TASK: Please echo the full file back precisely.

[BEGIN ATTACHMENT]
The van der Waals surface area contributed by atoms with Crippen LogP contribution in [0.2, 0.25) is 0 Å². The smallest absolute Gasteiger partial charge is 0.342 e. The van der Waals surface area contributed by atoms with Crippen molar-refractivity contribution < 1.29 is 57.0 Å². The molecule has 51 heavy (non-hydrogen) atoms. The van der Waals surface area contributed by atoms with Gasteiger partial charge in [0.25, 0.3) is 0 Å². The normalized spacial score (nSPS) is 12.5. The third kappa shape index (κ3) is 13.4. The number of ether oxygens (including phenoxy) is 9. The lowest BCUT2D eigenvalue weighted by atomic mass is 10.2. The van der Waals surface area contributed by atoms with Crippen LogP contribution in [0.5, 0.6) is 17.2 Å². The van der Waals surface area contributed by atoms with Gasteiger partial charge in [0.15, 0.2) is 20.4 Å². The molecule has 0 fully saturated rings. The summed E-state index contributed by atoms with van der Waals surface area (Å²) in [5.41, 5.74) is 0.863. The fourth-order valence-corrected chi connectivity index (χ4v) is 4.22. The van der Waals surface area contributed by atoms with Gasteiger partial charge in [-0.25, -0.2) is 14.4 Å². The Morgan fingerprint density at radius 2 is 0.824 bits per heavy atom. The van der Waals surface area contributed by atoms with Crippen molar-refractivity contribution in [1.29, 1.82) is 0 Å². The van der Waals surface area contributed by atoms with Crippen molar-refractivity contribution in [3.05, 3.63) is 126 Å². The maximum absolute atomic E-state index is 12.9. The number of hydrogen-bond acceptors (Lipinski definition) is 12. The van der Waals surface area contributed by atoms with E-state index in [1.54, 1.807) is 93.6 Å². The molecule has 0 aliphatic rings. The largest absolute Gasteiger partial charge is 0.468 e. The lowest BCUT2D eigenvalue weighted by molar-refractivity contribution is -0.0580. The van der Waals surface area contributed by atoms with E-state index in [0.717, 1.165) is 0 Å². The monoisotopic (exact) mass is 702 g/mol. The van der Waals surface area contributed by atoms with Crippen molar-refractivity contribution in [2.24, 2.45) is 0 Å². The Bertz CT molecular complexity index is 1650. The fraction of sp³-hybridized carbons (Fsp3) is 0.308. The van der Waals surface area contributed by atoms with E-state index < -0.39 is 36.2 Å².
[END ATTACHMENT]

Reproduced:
The van der Waals surface area contributed by atoms with Crippen LogP contribution in [0.2, 0.25) is 0 Å². The smallest absolute Gasteiger partial charge is 0.342 e. The van der Waals surface area contributed by atoms with Crippen molar-refractivity contribution < 1.29 is 57.0 Å². The molecule has 51 heavy (non-hydrogen) atoms. The van der Waals surface area contributed by atoms with Gasteiger partial charge in [0.25, 0.3) is 0 Å². The normalized spacial score (nSPS) is 12.5. The third kappa shape index (κ3) is 13.4. The number of ether oxygens (including phenoxy) is 9. The lowest BCUT2D eigenvalue weighted by atomic mass is 10.2. The van der Waals surface area contributed by atoms with Crippen LogP contribution in [0.5, 0.6) is 17.2 Å². The van der Waals surface area contributed by atoms with Gasteiger partial charge in [0.15, 0.2) is 20.4 Å². The molecule has 0 fully saturated rings. The summed E-state index contributed by atoms with van der Waals surface area (Å²) in [5.41, 5.74) is 0.863. The fourth-order valence-corrected chi connectivity index (χ4v) is 4.22. The van der Waals surface area contributed by atoms with Gasteiger partial charge in [-0.25, -0.2) is 14.4 Å². The Morgan fingerprint density at radius 2 is 0.824 bits per heavy atom. The van der Waals surface area contributed by atoms with Crippen molar-refractivity contribution in [1.29, 1.82) is 0 Å². The van der Waals surface area contributed by atoms with Crippen molar-refractivity contribution in [3.05, 3.63) is 126 Å². The maximum absolute atomic E-state index is 12.9. The number of hydrogen-bond acceptors (Lipinski definition) is 12. The van der Waals surface area contributed by atoms with E-state index in [1.54, 1.807) is 93.6 Å². The molecule has 0 aliphatic rings. The largest absolute Gasteiger partial charge is 0.468 e. The lowest BCUT2D eigenvalue weighted by molar-refractivity contribution is -0.0580. The van der Waals surface area contributed by atoms with E-state index in [0.717, 1.165) is 0 Å². The monoisotopic (exact) mass is 702 g/mol. The van der Waals surface area contributed by atoms with Crippen molar-refractivity contribution in [2.24, 2.45) is 0 Å². The Bertz CT molecular complexity index is 1650. The fraction of sp³-hybridized carbons (Fsp3) is 0.308. The van der Waals surface area contributed by atoms with E-state index < -0.39 is 36.2 Å².